Stop us if you’ve heard this one before: The Federal Reserve has cut interest rates once again. If you’ve heard this before, it’s because it’s the third time in 2019 that the Fed has made a rate cut, which is a tactic it often enacts when the economy needs a pickup. It cut rates this time by a quarter point.
Aside from an attempt to offset a sluggish economy, however, many Americans wonder just what a rate cut means when it does happen — and in most cases, the news is both good and bad. Let’s take a look at what this rate cut might mean for you.
Let’s start with the good, and any time the Fed makes a rate cut, there is certainly some good as it pertains to interest rates. Lower interest rates means more affordable loans, which can certainly pay off when it comes to long-term loans like auto and home. Even just a quarter of a percentage of savings on interest rates can spell the difference between hundreds or even thousands of dollars in overall savings. To fully take advantage of a lower interest rate, however, it’s still imperative for consumers to have good credit. Seeing as how a good credit score is somewhat of the lifeblood to a consumer’s financial future, only high qualifying individuals are going to benefit.
Loans aren’t the only thing that consumers can save money on — credit card rates can also come down, especially those that have a variable interest rate. A quarter of a percentage difference isn’t likely to play a huge role in the grand scheme of things, but it certainly helps.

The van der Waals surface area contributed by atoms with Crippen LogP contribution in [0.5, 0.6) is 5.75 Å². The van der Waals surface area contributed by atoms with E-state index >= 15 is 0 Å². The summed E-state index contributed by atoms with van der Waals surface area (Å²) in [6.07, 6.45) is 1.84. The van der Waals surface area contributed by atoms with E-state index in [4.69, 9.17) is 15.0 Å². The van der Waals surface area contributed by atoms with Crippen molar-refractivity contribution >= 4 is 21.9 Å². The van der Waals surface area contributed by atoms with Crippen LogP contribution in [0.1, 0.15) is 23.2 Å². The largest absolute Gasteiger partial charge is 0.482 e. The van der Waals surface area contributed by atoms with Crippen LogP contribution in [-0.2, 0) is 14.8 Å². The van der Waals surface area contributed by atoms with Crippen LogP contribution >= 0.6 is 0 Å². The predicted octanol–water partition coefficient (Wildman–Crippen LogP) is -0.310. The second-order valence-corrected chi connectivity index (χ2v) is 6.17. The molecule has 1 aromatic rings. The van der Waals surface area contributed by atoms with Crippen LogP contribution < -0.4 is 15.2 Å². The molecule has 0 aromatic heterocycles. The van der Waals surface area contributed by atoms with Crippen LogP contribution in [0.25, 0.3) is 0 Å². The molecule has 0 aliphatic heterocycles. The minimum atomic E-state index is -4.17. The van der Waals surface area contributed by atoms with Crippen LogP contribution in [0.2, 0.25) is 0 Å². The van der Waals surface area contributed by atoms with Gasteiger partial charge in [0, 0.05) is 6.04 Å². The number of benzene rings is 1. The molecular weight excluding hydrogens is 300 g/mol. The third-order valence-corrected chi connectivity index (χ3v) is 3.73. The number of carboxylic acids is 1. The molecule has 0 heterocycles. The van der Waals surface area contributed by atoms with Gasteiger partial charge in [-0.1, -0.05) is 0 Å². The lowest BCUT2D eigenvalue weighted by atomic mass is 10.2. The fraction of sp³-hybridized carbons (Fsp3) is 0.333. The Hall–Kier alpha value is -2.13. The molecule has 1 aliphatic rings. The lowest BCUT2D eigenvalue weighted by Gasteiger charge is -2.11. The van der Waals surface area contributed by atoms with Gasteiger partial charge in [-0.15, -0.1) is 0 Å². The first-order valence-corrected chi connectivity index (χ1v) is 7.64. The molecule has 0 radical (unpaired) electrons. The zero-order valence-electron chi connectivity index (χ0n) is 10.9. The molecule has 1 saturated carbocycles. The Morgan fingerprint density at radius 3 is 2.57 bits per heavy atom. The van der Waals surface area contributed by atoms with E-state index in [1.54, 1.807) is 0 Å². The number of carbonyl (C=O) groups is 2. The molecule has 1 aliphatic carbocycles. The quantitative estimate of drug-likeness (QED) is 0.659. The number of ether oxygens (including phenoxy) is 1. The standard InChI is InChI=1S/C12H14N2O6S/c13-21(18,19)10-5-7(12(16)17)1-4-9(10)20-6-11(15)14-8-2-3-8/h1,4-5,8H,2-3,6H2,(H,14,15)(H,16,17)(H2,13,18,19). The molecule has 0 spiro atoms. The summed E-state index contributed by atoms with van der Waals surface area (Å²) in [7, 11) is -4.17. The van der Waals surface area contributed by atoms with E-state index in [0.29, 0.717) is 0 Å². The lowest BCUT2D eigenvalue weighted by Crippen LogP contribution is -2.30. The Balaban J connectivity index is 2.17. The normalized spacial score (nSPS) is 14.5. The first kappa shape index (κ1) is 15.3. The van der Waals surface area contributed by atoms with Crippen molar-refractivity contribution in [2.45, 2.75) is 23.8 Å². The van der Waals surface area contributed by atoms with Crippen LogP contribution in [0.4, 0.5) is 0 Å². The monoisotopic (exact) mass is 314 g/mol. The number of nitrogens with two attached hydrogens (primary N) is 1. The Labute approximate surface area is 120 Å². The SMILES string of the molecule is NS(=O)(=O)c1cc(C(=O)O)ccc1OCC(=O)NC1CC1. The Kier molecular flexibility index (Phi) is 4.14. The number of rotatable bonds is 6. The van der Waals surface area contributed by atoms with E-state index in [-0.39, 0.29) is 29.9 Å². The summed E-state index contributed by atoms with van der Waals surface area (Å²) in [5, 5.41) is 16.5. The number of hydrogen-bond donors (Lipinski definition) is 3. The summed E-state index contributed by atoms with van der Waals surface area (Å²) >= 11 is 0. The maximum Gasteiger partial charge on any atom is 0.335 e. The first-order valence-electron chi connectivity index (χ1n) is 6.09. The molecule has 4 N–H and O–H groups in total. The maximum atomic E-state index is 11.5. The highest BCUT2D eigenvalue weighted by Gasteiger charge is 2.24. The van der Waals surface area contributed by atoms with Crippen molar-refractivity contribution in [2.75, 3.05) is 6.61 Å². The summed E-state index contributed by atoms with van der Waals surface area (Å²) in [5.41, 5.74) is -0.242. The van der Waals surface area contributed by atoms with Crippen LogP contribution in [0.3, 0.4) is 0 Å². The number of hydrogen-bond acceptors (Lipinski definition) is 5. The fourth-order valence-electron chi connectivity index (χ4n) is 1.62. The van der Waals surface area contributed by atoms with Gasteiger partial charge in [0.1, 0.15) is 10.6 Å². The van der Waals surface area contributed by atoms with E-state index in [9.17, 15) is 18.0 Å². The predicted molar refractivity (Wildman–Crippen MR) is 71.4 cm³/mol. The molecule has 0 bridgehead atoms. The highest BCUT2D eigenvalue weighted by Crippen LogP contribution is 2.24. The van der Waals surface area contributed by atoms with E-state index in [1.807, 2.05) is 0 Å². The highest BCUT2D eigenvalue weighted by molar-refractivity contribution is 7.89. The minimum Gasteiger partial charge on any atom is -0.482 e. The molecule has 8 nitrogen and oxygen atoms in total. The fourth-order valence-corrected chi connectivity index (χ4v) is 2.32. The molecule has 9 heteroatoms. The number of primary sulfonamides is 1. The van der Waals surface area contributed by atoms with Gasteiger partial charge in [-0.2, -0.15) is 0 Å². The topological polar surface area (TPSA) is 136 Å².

Though loans may become more affordable via lesser interest rates, the catch 22 is that returns on savings and other investments are also less favorable. In other words, while you may be paying less on long-term loans and credit card balances, you’ll be earning less via interest on savings accounts.
Furthermore, being that a Fed rate cut is often the sign of a slowing economy, many consumers may not even get the opportunity to take advantage of a lesser-interest loan. That’s because in a down economy, lenders are far less likely to approve loans or lines of credit than what they are in a booming economy. Consumers with poor credit, who arguably could benefit the most from a lower interest rate, are also likely to not be able to take advantage of lower long-term interest rates because of an increased risk of loan rejection.
And now the last “bad” factor involved in a Fed rate cut — the seemingly shifting economy. The Fed normally only cuts rates to keep pace with the economy. Being that this is the third Fed rate cut in 2019 alone, you can get an idea of where it perceives the economy to be heading throughout the rest of 2019 and into the future.
More to Come?
Another thing that’s interesting about this Fed cut is that there weren’t believed to be any more on the docket this year. Yet, here we are again — and another cut has indeed, occurred. Will this be the last one of 2019? It’s almost a certainty, but stranger things have happened. Regardless, if you’re in the market for a new home, car loan or thinking of taking out a student loan, now’s the time to act as the interest rate will only likely be lower if we happen to drop into an all-out economic recession. And though the Fed cuts this year seem to indicate that we might be closer to one, there’s no reason to push the panic button just yet. Jobs are still being created, and the stock market is still in good overall shape.